Tactile Texture

We will look at how Van Gogh simulates the sensation of texture in his famous “Starry Night” painting; at how Eric Carle uses painted collage papers to create texture in his illustrations; and at Cy Twombly‘s layering of thick paint to create abstract art.



The story of Tactile Texture

Ever wanted to touch a work of art that you thought you were only supposed to look at? It happens to us all. Because the texture of a work, the tactile quality of its surface, appeals to our sense of touch and can evoke feelings of pleasure, discomfort or familiarity. The texture they create is not always real. A real rock, for example, might feel rough or smooth, and it definitely feels hard when touched or picked up. A painter depicting a rock can create the illusion of these qualities through the use of elements such as colour, line, and shape.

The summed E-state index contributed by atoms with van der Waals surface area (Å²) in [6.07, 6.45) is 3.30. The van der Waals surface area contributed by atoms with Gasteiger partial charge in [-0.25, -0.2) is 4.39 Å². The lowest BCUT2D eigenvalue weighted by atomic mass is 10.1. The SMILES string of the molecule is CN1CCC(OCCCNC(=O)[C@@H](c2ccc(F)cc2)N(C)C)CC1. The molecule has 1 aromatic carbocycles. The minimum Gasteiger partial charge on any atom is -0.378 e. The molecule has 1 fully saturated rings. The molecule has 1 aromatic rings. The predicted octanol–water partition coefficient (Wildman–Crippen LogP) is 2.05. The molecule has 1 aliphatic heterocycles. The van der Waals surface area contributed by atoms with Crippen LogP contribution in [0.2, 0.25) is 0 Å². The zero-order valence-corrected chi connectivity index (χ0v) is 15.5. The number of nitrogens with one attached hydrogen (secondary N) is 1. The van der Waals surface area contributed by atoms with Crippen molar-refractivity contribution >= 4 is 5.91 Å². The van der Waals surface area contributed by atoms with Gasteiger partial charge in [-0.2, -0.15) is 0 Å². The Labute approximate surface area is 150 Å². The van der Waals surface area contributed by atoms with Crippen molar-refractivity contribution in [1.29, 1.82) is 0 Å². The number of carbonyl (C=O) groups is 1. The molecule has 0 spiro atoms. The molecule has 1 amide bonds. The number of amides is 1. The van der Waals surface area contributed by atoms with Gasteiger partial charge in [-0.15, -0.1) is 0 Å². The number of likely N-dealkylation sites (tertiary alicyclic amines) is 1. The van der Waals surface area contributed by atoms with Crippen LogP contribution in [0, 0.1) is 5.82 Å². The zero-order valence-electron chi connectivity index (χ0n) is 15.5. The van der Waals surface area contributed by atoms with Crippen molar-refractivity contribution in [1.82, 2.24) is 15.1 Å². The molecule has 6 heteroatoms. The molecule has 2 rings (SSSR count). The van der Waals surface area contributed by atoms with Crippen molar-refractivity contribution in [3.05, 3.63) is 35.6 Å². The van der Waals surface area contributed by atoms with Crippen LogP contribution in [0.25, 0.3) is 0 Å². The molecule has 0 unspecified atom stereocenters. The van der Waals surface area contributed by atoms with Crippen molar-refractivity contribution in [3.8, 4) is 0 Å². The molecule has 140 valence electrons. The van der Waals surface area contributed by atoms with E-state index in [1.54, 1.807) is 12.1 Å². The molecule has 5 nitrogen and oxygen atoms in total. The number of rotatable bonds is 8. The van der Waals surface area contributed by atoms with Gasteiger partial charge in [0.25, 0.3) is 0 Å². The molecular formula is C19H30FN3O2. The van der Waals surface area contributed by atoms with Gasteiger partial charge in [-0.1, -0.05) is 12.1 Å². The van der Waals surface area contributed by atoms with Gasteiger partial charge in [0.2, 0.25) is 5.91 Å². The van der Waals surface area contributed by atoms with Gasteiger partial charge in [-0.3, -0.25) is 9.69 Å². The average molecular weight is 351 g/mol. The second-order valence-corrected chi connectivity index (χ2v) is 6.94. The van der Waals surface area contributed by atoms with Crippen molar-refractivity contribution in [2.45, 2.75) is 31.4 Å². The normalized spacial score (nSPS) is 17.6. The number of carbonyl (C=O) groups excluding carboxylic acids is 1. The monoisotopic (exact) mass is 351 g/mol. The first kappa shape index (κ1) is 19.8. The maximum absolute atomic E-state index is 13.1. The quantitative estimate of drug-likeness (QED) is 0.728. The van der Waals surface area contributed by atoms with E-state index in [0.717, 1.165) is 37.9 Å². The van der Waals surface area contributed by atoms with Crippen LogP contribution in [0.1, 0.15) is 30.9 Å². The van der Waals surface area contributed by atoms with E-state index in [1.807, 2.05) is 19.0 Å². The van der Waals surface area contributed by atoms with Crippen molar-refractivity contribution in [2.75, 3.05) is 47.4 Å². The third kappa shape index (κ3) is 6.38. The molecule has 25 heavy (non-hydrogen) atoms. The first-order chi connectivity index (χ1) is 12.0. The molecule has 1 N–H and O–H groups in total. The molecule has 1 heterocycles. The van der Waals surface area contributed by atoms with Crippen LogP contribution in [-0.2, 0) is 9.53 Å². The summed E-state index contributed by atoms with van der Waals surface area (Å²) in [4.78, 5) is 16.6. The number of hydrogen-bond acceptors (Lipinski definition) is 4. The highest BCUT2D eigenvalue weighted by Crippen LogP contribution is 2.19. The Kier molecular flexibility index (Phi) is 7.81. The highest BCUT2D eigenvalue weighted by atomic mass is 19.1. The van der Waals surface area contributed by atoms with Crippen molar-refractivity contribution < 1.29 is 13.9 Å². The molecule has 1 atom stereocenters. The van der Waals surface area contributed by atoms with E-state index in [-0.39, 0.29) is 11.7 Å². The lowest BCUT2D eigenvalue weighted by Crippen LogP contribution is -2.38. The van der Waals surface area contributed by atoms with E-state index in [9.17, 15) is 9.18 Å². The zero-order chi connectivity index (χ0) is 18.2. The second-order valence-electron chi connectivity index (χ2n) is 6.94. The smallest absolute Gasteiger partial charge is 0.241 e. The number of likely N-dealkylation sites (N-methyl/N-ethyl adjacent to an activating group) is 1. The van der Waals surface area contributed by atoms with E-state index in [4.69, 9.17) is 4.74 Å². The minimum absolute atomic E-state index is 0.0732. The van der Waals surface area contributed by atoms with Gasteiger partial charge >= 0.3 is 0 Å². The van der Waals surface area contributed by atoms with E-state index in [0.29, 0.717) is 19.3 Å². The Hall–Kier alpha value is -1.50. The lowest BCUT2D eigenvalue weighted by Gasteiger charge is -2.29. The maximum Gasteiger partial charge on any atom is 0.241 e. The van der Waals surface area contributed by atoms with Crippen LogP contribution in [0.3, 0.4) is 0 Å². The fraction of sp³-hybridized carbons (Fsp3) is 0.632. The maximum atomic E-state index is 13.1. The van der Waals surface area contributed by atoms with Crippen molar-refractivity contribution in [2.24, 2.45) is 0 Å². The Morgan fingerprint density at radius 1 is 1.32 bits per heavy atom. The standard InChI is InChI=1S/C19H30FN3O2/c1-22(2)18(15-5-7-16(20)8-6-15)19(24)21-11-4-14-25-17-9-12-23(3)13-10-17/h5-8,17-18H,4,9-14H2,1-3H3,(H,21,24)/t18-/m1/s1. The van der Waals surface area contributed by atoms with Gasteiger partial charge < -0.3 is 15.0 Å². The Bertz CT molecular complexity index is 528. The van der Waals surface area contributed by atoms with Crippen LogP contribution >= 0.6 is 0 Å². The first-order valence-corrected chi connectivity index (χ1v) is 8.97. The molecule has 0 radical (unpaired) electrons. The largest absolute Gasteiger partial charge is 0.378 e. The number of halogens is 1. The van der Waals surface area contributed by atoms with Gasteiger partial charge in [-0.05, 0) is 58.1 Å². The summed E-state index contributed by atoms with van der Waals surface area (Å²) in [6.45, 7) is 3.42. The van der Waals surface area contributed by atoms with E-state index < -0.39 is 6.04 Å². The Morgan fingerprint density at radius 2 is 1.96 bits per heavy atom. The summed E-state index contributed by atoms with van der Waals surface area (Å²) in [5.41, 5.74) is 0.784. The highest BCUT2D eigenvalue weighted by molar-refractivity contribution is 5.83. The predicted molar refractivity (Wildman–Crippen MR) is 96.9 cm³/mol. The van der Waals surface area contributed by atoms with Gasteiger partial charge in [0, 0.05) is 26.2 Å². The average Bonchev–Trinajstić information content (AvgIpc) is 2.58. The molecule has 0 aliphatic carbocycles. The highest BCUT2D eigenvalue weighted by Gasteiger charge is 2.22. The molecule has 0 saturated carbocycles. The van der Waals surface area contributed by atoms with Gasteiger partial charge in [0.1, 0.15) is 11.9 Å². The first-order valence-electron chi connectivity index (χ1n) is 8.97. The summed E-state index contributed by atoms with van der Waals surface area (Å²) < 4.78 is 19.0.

What’s inside the box?

3 Art projects inspired by 3 different artists with clear instructions to start independent creativity.
1 Leaflet of process ideas and LoLA recommendations.
Plenty of quality art materials for one child, with lots left over for your art supplies.

What materials will I receive?

Acrylic paint set
Blue card
Bubble wrap
Coloured paper
Glue spatula
Glue stick
Bag of coloured sand
Paint brush
Watercolour paper
White paper

Any recommendations for related books or trips?

See Van Gogh’s art in the flesh!
Van Gogh and Britain, Tate Britain,
27 March – 11 August 2019